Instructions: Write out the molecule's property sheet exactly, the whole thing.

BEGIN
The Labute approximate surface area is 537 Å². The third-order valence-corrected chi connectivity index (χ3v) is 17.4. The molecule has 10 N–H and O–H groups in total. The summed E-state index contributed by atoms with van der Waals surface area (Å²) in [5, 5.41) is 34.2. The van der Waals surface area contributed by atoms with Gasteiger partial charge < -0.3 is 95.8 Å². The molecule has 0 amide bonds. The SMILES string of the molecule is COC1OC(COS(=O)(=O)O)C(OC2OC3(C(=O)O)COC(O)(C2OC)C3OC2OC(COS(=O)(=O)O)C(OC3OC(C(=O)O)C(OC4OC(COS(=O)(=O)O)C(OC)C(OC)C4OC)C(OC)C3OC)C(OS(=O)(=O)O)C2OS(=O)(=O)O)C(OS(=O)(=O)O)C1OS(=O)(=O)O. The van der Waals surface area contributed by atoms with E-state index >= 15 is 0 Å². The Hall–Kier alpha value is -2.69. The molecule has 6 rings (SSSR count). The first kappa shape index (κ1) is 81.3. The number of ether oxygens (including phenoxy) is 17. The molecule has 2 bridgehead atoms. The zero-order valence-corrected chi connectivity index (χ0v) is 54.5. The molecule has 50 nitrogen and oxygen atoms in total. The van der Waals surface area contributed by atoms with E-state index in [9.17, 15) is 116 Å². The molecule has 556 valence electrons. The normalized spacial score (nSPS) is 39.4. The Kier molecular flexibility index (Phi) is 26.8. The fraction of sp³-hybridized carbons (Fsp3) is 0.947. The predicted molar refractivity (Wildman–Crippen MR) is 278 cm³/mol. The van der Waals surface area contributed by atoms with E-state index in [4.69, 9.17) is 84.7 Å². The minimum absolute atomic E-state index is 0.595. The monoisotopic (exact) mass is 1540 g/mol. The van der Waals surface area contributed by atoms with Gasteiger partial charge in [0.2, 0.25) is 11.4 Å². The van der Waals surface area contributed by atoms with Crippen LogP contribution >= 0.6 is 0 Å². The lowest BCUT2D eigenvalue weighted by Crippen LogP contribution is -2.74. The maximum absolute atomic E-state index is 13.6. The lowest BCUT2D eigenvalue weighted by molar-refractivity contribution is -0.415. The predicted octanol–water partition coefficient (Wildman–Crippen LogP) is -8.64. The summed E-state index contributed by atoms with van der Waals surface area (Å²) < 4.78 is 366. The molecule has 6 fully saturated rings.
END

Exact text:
The Labute approximate surface area is 537 Å². The third-order valence-corrected chi connectivity index (χ3v) is 17.4. The molecule has 10 N–H and O–H groups in total. The summed E-state index contributed by atoms with van der Waals surface area (Å²) in [5, 5.41) is 34.2. The van der Waals surface area contributed by atoms with Gasteiger partial charge < -0.3 is 95.8 Å². The molecule has 0 amide bonds. The SMILES string of the molecule is COC1OC(COS(=O)(=O)O)C(OC2OC3(C(=O)O)COC(O)(C2OC)C3OC2OC(COS(=O)(=O)O)C(OC3OC(C(=O)O)C(OC4OC(COS(=O)(=O)O)C(OC)C(OC)C4OC)C(OC)C3OC)C(OS(=O)(=O)O)C2OS(=O)(=O)O)C(OS(=O)(=O)O)C1OS(=O)(=O)O. The van der Waals surface area contributed by atoms with E-state index >= 15 is 0 Å². The Hall–Kier alpha value is -2.69. The molecule has 6 rings (SSSR count). The first kappa shape index (κ1) is 81.3. The number of ether oxygens (including phenoxy) is 17. The molecule has 2 bridgehead atoms. The zero-order valence-corrected chi connectivity index (χ0v) is 54.5. The molecule has 50 nitrogen and oxygen atoms in total. The van der Waals surface area contributed by atoms with E-state index in [9.17, 15) is 116 Å². The molecule has 556 valence electrons. The normalized spacial score (nSPS) is 39.4. The Kier molecular flexibility index (Phi) is 26.8. The fraction of sp³-hybridized carbons (Fsp3) is 0.947. The predicted molar refractivity (Wildman–Crippen MR) is 278 cm³/mol. The van der Waals surface area contributed by atoms with E-state index in [4.69, 9.17) is 84.7 Å². The minimum absolute atomic E-state index is 0.595. The monoisotopic (exact) mass is 1540 g/mol. The van der Waals surface area contributed by atoms with Gasteiger partial charge in [0.2, 0.25) is 11.4 Å². The van der Waals surface area contributed by atoms with Crippen LogP contribution >= 0.6 is 0 Å². The lowest BCUT2D eigenvalue weighted by Crippen LogP contribution is -2.74. The maximum absolute atomic E-state index is 13.6. The lowest BCUT2D eigenvalue weighted by molar-refractivity contribution is -0.415. The predicted octanol–water partition coefficient (Wildman–Crippen LogP) is -8.64. The summed E-state index contributed by atoms with van der Waals surface area (Å²) < 4.78 is 366. The molecule has 6 fully saturated rings.